Yellowface on Stage
"Yellowface" portrayals date to at least 1767 in the United
States, when Arthur Murphy's theatrical work The Orphan of China was presented in Philadelphia. In these early productions, both the actors and the audiences had never seen a real, live Asian.
Museums and circus performances featured the "oriental" as well as other
exotic racial groups for both education and entertainment. In 1834, a "Chinese Lady" named Afong Moy was put on display for public viewing at the American Museum in New York City. Other exotic displays from Asia followed throughout the nineteenth century, including the most famous, the "Siamese Twins" Chang and Eng.
Chang and Eng -- The Original Siamese Twins
On October 18, 1852, the first real Chinese theatrical performance was presented on stage at the American Theater on Sansome Street in San Francisco by the Tong Hook Tong Dramatic Company, a
forty-two member Cantonese opera troupe from Guangdong Province.
By the 1870s, popular representations of Asians in mainstream theatre began to reflect the anti-Asian sentiments. Stereotypical characters, both male and female, repeatedly appeared on American stages and made a lasting impression on the public
imagination. In Henry Grimm's play, The Chinese Must Go (1879),
two diametrically opposite Asian male stereotypes: the childish Chinaman speaking pidgin English (and who is often drunk, high on opium, and chases white women), and the "evil genius" Chinaman who speaks perfect English and has the ability to negotiate with white Americans. The latter threatens to take over California and plots to ruin the lives of white American while the former corrupts innocent white children and women with his immoral and ignorant acts. Variation of these
stereotypes appeared in other mainstream theatre shows, such as Ah Sin!
by Mark Twain and Bret Harte.
Female stereotypes were not any better: the images were either the innocent self-sacrificing lotus blossom or the much feared dragon lady. These images began to receive increasing visibility and popularity with the emergence of
"orientalist" romantic melodramas at the turn of the 20th Century.
The opera Madame Butterfly is the story of a Japanese maiden named Cio-Cio
San, who falls in love with a white American navy lieutenant. The Japanese girl and the officer have a child. The American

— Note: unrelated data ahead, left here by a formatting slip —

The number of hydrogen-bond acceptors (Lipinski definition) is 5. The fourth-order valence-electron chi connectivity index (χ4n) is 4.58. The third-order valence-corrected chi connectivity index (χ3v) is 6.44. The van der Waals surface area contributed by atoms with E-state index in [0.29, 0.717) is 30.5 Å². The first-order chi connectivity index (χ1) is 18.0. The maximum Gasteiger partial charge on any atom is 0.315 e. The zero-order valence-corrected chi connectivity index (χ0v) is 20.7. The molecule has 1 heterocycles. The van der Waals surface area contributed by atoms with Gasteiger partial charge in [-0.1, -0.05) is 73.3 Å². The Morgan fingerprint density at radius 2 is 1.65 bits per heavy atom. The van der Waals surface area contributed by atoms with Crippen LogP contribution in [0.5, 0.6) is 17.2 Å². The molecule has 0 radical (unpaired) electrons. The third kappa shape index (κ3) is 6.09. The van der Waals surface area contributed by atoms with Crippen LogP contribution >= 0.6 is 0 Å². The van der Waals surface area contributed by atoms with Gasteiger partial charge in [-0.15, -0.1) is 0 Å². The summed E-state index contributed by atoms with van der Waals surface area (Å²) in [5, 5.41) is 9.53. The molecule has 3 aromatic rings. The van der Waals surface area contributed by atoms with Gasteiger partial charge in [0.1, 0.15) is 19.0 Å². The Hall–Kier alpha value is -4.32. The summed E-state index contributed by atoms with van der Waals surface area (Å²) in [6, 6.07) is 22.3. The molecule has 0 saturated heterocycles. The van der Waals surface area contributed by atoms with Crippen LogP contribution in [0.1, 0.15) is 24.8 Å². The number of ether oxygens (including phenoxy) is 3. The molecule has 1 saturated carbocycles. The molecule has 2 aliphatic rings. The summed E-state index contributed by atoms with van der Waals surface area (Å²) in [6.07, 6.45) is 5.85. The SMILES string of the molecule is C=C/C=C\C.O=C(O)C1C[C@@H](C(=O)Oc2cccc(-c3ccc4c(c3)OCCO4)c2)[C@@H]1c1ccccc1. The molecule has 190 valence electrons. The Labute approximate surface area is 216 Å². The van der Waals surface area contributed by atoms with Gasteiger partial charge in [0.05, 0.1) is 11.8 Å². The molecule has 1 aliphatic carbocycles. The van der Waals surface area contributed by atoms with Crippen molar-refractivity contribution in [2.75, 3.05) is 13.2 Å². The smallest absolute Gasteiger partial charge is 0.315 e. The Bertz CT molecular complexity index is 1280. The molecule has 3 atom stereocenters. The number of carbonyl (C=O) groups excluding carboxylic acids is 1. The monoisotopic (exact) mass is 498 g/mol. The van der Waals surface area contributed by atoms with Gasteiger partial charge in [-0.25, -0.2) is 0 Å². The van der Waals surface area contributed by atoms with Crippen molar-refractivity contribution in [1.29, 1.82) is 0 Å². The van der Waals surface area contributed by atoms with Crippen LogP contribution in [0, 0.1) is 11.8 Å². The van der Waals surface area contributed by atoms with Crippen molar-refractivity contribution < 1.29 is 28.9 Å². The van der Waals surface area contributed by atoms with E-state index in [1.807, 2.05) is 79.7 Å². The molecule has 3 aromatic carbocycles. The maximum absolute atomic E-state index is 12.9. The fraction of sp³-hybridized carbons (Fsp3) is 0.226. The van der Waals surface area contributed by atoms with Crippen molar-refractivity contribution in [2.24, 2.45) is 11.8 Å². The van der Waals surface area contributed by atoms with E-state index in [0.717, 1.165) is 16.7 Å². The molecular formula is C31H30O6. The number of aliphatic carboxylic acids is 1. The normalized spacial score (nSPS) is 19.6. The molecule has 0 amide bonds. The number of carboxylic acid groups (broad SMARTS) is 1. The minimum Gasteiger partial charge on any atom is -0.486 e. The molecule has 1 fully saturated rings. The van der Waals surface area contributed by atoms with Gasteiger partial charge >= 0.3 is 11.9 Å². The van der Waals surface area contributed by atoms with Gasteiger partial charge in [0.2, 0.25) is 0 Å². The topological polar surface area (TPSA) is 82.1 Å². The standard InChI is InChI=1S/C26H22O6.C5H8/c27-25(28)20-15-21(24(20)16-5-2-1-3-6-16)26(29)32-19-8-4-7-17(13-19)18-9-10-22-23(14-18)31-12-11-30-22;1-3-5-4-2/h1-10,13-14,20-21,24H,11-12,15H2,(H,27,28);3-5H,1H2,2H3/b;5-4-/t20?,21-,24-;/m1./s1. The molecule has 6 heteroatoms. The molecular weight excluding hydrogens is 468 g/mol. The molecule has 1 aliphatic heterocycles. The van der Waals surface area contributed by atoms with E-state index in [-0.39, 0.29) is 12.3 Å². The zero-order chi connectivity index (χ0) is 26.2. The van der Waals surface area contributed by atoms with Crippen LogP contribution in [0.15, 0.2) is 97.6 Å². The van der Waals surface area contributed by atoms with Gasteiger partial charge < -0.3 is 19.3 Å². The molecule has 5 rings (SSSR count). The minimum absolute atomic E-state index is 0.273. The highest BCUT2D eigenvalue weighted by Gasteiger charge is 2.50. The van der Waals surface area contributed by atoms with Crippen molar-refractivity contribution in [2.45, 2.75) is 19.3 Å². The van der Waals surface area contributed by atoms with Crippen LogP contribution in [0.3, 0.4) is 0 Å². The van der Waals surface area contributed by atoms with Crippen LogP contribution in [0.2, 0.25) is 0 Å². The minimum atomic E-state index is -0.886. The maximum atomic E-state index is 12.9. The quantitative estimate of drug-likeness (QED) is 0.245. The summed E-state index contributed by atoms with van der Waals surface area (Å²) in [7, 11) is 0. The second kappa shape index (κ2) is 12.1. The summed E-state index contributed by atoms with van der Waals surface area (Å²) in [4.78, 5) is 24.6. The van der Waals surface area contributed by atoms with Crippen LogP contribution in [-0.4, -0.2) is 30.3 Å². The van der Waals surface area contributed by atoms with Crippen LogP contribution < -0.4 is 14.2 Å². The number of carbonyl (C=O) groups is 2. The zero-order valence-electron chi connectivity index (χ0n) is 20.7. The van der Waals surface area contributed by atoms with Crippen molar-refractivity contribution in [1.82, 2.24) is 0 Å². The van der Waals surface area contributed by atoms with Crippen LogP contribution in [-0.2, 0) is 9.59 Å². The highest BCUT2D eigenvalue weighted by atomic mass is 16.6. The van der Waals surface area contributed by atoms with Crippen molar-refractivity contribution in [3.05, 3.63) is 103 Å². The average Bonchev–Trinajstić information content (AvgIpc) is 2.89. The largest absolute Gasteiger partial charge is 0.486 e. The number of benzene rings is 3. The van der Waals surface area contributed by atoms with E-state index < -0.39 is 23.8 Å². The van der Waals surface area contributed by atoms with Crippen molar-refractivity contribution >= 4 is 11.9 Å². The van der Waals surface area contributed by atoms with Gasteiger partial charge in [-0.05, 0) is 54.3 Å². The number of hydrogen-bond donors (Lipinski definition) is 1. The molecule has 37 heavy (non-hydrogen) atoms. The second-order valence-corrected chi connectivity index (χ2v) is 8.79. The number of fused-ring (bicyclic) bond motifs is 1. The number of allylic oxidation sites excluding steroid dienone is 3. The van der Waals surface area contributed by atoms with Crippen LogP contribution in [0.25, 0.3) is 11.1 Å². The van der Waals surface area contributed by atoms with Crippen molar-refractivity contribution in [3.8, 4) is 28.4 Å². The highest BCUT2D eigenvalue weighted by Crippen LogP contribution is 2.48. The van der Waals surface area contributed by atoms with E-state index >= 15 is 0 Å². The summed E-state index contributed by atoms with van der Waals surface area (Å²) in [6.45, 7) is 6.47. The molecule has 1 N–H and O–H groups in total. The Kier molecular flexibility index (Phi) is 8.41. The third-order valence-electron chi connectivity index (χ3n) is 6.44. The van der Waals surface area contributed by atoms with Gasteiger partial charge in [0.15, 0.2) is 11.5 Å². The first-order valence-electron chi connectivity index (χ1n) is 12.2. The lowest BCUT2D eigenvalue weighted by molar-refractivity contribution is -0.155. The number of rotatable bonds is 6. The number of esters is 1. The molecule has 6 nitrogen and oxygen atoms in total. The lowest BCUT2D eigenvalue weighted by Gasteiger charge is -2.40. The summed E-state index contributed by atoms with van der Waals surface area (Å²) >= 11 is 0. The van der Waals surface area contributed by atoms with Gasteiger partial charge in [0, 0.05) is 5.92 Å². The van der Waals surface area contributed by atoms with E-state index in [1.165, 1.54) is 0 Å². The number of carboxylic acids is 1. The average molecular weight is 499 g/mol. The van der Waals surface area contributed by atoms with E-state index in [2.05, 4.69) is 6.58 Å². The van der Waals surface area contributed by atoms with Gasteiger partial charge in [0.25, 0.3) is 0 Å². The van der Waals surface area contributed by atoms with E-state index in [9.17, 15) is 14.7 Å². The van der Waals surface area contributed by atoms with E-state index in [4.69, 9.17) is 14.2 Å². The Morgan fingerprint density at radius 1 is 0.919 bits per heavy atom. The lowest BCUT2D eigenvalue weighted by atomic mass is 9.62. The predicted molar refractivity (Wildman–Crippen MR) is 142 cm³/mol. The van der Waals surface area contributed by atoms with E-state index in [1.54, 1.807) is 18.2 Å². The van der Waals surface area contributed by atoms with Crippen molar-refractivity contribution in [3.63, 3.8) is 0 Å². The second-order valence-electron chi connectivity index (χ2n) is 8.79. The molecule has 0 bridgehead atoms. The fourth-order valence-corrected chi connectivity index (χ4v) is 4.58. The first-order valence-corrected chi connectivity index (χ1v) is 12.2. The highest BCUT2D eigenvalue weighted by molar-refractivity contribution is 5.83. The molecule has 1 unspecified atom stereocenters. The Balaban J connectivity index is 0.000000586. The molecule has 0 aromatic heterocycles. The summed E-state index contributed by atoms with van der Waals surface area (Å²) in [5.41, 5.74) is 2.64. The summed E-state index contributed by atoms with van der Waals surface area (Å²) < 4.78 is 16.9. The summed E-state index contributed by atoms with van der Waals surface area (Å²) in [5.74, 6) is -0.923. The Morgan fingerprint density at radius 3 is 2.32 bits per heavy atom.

sailor leaves while Cio-Cio San blissfully awaits his return, but he later
returns to Japan with his American wife. The heartbroken Japanese girl bids farewell to her callous lover, then kills herself.
Geraldine Farrar, who played the role of
Cio-Cio-San (1907-1927) at the
There has been much controversy about the opera, especially its sexist and racist
themes. The fact that it is the most-performed opera in the United States, where it ranks as Number 1 in Opera America's list of the 20 most-performed operas in North
America, only helps to perpetuate the notion of the dominant white male over the subdued Asian female who can be cast
aside as described by Sheridan Prasso in her book, The Asian Mystique: dragon ladies, geisha girls, & our fantasies of the exotic orient published in 2005.
Miss Saigon (1989–1999) a London's West End musical, is loosely based on Madama
Butterfly. The setting of the plot is relocated to the 1970s Saigon during the Vietnam War, and Madame Butterfly's American Lieutenant and Japanese geisha coupling is replaced by a romance between an American GI and a Vietnamese bar girl. This musical has received criticism for what some have perceived as a racist or sexist overtone, including protests regarding its portrayal of Asian men, Asian women, or women in
Originally, Jonathan Pryce and Keith Burns, white actors playing Eurasian/Asian characters, wore eye prostheses and bronzing cream to make themselves look more
Asian, which outraged some who drew comparisons to a "minstrel show". From April 1989 to May 1990, nearly 100 shows were produced under the agreement between Equity and the League of American Theatres and Producers, 33 of the shows, with 504 roles, had no ethnic minority actors and 12 other productions had only one or two ethnic
Pryce plays the Eurasian brothel owner in Miss Siagon
In the London production of Miss Saigon, Lea Salonga originally starred as Kim, with Jonathan Pryce as the Engineer. When the production transferred from London to New York City, the Actors' Equity Association
(AEA) refused to allow Pryce, a white actor, to recreate the role of the Eurasian pimp in America.
As Alan Eisenberg, executive secretary of Actors' Equity explained, "The casting of a Caucasian actor made up to appear Asian is an affront to the Asian community. The casting choice is especially disturbing when the casting of an Asian actor, in the role, would be an important and significant opportunity to break the usual pattern of casting Asians in minor